CAMPBELL, Calif., November 13, 2017 - Dr. Radoslav “Rado” Danilak, CEO of Silicon Valley startup Tachyum Inc., is among the invited speakers at the IEEE SF Bay Area Nanotechnology Council, presenting November 14 at 2 p.m. at the Conference Center, 2900 Semiconductor Dr., Santa Clara, California.
Danilak’s presentation will describe the underlying reasons behind the single most critical challenge facing the data centers today - energy consumption. With data centers currently consuming 90 billion kilowatt hours of electricity annually - representing more than 2 percent of total electrical output, and 40% more electricity than the entire United Kingdom - the result is that data centers are producing more carbon pollution than all the commercial airliners on the planet.
“At 15% compound annual growth rate (CAGR), data center capacity and corresponding electricity consumption will quadruple in less than 10 years,” said Danilak. “How can we possibly build all the necessary power plants required to supply these new data centers with electricity? The simple answer is that we can’t. We must find another way. At IEEE SF Bay Area Nanotechnology Council conference, I will lay out the case regarding how device physics has affected nanometer class processor chips, and its impact on the data center power crisis.”
Danilak will explain why he remains optimistic about the opportunity for major data processing efficiency improvements relative to architectures developed some 40 years ago. According to Danilak, “Exploiting device physics to deliver a product family of ‘Cloud Chips’ that offer unprecedented power savings, performance and value will enable the continued exponential growth in data center capacity for the next decade and beyond.”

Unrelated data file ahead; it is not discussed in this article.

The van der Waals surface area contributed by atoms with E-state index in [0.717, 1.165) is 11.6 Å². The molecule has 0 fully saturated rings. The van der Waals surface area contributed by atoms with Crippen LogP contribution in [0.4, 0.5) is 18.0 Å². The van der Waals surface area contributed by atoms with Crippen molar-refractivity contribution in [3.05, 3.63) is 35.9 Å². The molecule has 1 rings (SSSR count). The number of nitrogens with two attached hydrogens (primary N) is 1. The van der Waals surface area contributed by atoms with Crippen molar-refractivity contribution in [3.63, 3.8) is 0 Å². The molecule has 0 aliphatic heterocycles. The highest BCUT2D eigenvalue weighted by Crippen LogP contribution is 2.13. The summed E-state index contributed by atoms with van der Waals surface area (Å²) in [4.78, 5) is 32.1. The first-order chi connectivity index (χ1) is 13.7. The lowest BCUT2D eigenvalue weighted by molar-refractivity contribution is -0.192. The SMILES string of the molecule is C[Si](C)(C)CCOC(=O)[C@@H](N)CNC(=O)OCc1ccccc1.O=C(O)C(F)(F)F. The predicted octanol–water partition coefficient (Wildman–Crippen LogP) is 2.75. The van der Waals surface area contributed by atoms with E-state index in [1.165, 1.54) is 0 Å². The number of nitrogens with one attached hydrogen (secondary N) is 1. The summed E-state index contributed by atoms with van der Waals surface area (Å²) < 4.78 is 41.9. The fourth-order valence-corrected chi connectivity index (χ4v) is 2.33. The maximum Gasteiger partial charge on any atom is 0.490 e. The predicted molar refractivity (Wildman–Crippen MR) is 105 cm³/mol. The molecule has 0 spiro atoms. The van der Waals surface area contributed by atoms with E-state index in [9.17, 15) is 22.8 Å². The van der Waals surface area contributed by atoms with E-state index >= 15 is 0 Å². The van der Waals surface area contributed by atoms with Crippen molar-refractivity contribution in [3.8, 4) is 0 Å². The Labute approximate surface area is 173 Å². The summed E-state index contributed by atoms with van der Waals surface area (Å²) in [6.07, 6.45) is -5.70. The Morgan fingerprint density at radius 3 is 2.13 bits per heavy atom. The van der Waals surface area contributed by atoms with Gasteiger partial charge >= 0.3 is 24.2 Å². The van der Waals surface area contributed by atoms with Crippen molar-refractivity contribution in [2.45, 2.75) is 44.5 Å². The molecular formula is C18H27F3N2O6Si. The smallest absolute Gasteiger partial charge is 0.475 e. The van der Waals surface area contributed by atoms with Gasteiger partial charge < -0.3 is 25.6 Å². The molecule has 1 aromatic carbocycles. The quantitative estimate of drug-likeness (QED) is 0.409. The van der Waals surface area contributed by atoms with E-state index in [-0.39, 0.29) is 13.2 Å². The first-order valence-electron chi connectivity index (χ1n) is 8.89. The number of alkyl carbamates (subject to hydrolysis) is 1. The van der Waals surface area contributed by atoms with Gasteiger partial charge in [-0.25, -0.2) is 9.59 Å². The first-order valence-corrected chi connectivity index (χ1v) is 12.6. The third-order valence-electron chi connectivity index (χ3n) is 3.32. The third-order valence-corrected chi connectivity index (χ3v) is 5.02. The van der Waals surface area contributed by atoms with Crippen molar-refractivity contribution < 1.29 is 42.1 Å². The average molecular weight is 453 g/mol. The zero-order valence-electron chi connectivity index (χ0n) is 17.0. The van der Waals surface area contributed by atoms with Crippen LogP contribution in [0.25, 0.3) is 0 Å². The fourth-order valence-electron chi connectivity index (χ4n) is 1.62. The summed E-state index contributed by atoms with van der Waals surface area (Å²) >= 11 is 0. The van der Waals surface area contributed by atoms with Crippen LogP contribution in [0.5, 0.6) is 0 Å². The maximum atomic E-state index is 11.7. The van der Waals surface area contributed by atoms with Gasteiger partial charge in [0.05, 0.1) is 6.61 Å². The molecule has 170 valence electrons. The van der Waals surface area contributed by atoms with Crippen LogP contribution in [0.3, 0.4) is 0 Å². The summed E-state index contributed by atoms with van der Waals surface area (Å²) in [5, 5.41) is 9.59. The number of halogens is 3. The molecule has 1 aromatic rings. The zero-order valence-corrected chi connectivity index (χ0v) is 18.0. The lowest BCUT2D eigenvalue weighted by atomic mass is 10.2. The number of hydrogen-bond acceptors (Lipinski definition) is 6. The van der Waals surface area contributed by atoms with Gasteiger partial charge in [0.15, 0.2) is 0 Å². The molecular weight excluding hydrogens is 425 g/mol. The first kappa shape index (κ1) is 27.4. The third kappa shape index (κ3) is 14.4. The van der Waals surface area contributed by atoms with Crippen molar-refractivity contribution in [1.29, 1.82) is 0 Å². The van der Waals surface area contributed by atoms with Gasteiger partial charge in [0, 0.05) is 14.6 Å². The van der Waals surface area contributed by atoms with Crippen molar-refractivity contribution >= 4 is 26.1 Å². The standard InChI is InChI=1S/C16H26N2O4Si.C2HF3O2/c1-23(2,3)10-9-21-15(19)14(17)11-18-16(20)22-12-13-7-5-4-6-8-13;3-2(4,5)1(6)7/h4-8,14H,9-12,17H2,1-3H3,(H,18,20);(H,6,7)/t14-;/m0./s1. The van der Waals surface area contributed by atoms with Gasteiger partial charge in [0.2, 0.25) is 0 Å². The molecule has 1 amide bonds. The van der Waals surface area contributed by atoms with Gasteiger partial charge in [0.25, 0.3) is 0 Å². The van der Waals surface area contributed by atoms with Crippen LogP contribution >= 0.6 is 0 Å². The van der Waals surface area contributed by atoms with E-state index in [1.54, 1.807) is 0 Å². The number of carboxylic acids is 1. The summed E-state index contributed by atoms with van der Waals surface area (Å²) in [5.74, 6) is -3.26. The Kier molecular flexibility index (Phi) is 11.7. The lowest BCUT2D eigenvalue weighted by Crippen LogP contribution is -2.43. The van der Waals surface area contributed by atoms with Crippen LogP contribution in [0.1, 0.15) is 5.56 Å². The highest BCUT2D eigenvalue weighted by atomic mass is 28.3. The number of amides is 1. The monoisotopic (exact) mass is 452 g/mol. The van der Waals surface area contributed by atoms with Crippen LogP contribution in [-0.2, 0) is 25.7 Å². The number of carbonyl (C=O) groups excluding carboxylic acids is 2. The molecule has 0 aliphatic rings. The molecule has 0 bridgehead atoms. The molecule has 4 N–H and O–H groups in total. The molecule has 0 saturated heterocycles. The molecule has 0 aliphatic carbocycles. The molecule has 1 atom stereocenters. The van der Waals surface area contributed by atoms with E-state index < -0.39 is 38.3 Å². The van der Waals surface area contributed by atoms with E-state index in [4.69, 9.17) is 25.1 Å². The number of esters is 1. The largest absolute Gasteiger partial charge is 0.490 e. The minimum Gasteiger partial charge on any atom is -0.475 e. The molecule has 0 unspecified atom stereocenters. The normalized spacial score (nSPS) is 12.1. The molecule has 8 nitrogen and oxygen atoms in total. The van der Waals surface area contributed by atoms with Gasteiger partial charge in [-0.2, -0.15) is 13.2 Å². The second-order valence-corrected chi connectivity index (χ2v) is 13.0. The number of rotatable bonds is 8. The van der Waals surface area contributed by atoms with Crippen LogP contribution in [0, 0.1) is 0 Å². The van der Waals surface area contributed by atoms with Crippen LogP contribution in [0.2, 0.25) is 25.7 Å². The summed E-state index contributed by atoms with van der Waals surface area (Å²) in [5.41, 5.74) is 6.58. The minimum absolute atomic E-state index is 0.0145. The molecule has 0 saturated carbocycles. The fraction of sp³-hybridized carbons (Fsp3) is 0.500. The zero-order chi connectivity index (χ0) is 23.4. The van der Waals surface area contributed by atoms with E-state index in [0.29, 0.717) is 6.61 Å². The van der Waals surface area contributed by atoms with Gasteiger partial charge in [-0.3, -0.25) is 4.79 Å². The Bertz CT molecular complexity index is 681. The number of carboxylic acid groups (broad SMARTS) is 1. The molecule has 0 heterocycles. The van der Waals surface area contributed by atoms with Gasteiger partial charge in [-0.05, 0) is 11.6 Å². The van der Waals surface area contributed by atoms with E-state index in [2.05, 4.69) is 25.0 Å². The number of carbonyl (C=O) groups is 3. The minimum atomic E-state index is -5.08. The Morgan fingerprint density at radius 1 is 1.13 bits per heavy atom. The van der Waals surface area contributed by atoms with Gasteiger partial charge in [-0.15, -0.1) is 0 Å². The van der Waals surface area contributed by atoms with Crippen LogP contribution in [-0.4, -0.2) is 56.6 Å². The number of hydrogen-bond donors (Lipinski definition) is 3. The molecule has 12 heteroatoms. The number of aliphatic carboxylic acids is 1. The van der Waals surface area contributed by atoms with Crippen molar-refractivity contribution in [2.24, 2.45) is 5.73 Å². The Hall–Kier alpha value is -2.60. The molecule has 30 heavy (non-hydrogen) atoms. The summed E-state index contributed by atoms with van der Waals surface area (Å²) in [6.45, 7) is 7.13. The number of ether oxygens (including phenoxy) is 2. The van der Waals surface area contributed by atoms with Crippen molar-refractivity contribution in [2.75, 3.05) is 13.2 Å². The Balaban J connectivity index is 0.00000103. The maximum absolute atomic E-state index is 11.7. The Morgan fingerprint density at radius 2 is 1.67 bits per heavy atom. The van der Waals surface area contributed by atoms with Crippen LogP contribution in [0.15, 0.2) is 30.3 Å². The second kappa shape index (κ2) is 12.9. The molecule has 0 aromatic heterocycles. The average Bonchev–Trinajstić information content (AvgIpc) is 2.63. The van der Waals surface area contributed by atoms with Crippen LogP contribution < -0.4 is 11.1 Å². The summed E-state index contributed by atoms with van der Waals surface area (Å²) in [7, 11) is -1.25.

Tachyum’s Cloud Chip, under development, is expected to reduce data center compute and storage hardware capital expenditure by 3x, total cost of ownership by 4x and hardware power consumption by 10-15x.
The 2017 IEEE SF Bay Area Nanotechnology Council is the place to meet and hear from the experts in nanotechnology driving semiconductor technology forward. The one-day event will look at issues and solutions that will make nanotechnology successful in this new world. Additional information about the conference is available at
Danilak’s 2017 IEEE SF Bay Area Nanotechnology Council presentation will be available on the Tachyum website after the conference on November 14th.
Named for the Greek “tachy,” meaning speed, combined with “-um,” indicating an element, Tachyum emerged from stealth mode in 2017 engineering disruptive intelligent information processing products. Tachyum’s founders have a track record of delivering transformational products to market, by exploiting significant device physics challenges. And they are about to do it again.